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The Heart of Ignatius on Mind of Arrupe

The Heart of Ignatius on Mind of Arrupe by Fr. Bob Gilroy, SJ

Artist Narrative:

"The work of Christ has to be furthered, and furthered with the same modalities with which Christ did it: as an unconditional, universal mission, and with a Kenosis - which means poverty, humility and the cross - and in constant union with the Father."
—Pedro Arrupe, SJ.

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Fr. Pedro Arrupe, S.J. (1907-1991) was superior general of the Jesuits, the first Basque to occupy this position since the founder of the Jesuits, Ignatius of Loyola.  In his eighteen years as superior general (1965-1983), Arrupe oversaw a renewal of the Jesuits so profound that he is revered by many Jesuits as a "second founder." 

Arrupe's belief -- that the gospel requires effective solidarity with a suffering world -- had roots in his early years as a priest. As a missionary in Japan in 1945, Arrupe was serving just four miles from the center of Hiroshima, close enough to be nearly blinded by the flash of the atomic bomb. The memory of that day and the suffering survivors whom he tended in the following weeks were present to him in each Mass he celebrated for the rest of his life.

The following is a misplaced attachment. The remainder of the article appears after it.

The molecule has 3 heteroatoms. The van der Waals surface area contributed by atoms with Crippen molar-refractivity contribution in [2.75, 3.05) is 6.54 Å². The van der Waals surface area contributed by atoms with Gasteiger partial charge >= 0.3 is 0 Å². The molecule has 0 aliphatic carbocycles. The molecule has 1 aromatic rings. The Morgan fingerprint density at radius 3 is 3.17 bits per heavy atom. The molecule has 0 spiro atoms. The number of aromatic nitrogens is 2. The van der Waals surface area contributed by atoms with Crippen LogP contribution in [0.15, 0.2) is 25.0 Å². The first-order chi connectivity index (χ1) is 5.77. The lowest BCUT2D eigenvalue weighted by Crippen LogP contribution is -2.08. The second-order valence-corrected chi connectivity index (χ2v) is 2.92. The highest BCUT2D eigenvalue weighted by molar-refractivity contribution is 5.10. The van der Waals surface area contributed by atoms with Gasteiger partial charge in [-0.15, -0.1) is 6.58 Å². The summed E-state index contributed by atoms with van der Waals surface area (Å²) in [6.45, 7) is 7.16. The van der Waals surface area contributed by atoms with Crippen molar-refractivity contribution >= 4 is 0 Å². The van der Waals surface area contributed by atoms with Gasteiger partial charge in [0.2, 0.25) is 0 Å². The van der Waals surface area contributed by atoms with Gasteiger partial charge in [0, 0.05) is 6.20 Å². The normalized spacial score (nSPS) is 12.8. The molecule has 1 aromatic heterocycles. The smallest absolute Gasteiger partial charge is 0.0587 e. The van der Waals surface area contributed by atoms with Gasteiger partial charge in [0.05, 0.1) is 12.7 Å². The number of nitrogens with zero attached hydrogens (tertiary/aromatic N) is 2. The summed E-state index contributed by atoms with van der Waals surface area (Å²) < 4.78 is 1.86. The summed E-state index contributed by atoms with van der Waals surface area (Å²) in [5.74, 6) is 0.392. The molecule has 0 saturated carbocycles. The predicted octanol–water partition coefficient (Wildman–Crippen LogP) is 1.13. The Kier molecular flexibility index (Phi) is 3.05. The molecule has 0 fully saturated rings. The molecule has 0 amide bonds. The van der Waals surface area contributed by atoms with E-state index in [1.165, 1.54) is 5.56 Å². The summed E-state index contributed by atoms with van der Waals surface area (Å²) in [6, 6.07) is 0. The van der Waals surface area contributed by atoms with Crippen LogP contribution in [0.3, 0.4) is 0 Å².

He was instrumental in promoting the famous "fourth decree" of the Thirty-second Congregation, a meeting of representatives from all over the Jesuit world in 1975. The fourth decree defined the modern mission of the Jesuits in terms of "faith that does justice." In the words of this decree, "Our faith in Christ Jesus and our mission to proclaim the Gospel demand of us a commitment to promote justice and to enter in solidarity with the voiceless and the powerless."

—Fr. Charles R. Gagan, S.J. Pastor

Teach me how to be compassionate to the suffering,
to the poor, the blind, the lame, and the lepers;

show me how you revealed your deepest emotions,
as when you shed tears,
or when you felt sorrow and anguish
to the point of sweating blood
and needed an angel to console you.

Above all, I want to learn
how you supported the extreme pain of the cross,
including the abandonment of your Father.

—Pedro Arrupe, SJ

More than ever I find myself in the hands of God.
This is what I have wanted all my life from my youth.

But now there is a difference;
the initiative is entirely with God.

It is indeed a profound spiritual experience
to know and feel myself so totally in God's hands.

—Pedro Arrupe SJ 

—Pedro Arrupe composed this prayer after he suffered a debilitating stroke, the effects of which he patiently endured for the final ten years of his life.